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6/21/2004
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Other Voices: Getting Physicians To Use IT--A Success Story

How Genesys Health System got 80% of its physicians to participate in a digital-document-management system, and is saving $1.9 million annually.

The Hippocratic Oath doesn't mention business technology, but then again, it was written 2,400 years ago. Were it rewritten in the 21st century, it could be argued that physicians should pledge to use business technology that makes health care more effective and affordable.

Life increasingly demands that people be able to understand and use information technology and, not unexpectedly, health-care consumers expect their doctor to exhibit similar familiarity. What's more, they want information technology to improve care and cut costs.

Hospitals are responding to this pressure. Many are investing in information technology to enhance care through improved productivity, streamlined operations and administration, and increased control and insight into patient data. In fact, Gartner Dataquest issued a report (In Unforgiving Times, the U.S. Healthcare Market Boosts IT Spending, 2001-2006, Aug. 12, 2003, by Geraldine Cruz) in which it predicted that the health-care IT market would experience 7% compounded annual growth at least through 2006, when it's expected to reach $47.9 billion.

While I'm not at liberty to say how much we're spending on IT at Genesys Health System, I can say that our move to a digital document-management system created a one-time savings of $250,000 when it went live 18 months ago and is expected to save $1.9 million annually.

We did away with paper medical charts and moved to generating charts digitally. Now, charts and documents from multiple departments are available in one place, which eliminates lost or illegible files and puts critical patient information in physicians' hands faster. As many as 100,000 documents a month--including digital captures of handwriting, X-rays, and other charted data--are available online.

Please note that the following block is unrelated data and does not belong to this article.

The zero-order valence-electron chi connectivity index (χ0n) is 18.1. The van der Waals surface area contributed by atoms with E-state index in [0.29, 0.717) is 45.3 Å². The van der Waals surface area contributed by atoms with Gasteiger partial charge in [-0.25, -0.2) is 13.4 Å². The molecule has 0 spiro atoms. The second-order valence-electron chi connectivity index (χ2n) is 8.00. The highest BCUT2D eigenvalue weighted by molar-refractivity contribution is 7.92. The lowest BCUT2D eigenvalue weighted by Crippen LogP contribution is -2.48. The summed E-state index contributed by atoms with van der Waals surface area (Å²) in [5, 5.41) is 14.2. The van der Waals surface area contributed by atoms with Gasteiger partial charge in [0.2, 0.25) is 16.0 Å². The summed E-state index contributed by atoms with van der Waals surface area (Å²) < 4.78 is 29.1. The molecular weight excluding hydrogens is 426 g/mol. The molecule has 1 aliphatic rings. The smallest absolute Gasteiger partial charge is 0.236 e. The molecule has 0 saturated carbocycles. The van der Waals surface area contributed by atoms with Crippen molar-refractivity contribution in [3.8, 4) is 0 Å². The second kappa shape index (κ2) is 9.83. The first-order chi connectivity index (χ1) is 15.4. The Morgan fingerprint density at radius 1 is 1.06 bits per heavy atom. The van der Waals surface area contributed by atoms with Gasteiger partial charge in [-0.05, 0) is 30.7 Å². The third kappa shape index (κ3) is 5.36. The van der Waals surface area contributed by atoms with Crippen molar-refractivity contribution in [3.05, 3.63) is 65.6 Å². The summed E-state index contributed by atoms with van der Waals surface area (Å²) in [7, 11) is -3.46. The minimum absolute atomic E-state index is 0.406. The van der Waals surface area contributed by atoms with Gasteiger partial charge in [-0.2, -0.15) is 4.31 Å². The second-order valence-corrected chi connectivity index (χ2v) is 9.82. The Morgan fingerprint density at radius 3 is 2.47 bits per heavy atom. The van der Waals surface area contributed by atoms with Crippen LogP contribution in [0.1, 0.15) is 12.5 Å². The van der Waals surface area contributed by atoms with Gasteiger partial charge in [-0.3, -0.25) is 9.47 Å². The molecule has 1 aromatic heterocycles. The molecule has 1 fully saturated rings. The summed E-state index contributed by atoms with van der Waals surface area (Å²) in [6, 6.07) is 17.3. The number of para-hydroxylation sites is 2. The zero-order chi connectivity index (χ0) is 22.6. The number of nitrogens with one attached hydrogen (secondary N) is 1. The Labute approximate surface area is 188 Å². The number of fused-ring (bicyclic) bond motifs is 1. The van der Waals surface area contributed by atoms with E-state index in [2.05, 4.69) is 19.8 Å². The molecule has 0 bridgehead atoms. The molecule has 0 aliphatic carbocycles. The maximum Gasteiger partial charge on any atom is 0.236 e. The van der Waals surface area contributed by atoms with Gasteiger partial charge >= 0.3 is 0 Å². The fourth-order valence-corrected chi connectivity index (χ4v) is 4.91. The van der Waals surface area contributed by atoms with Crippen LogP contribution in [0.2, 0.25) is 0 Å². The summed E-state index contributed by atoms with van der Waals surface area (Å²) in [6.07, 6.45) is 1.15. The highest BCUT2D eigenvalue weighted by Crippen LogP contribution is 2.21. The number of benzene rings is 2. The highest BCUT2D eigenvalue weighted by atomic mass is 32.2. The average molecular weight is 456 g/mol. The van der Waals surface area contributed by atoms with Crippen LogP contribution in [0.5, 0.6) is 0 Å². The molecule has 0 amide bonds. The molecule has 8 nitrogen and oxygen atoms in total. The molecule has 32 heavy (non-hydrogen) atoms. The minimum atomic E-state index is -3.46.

Selling this change to the money people was one thing; convincing our physicians to accept and use the system was another. Yet, today our doctors more quickly respond to changing patient needs with appropriate treatment, counsel, or hospital release. About 80% of physicians are participating. Many of them are even making drug recommendations from home online as well as over the phone, allowing patients to get their medication several hours sooner. This means faster recoveries and shorter stays for some patients.

We started from the premise that physicians generally aren't trained in business operations, much less business technology. Tell a group of physicians that they now have a central data repository from which to access charts at all times and watch how many sneak a peek at their pagers. Many of them already think they have that access--they call it a nurse, an office manager, or a hospital administrator. Tell them that they have to embrace business technology to deliver the highest value to patients and you might hear outright snarls.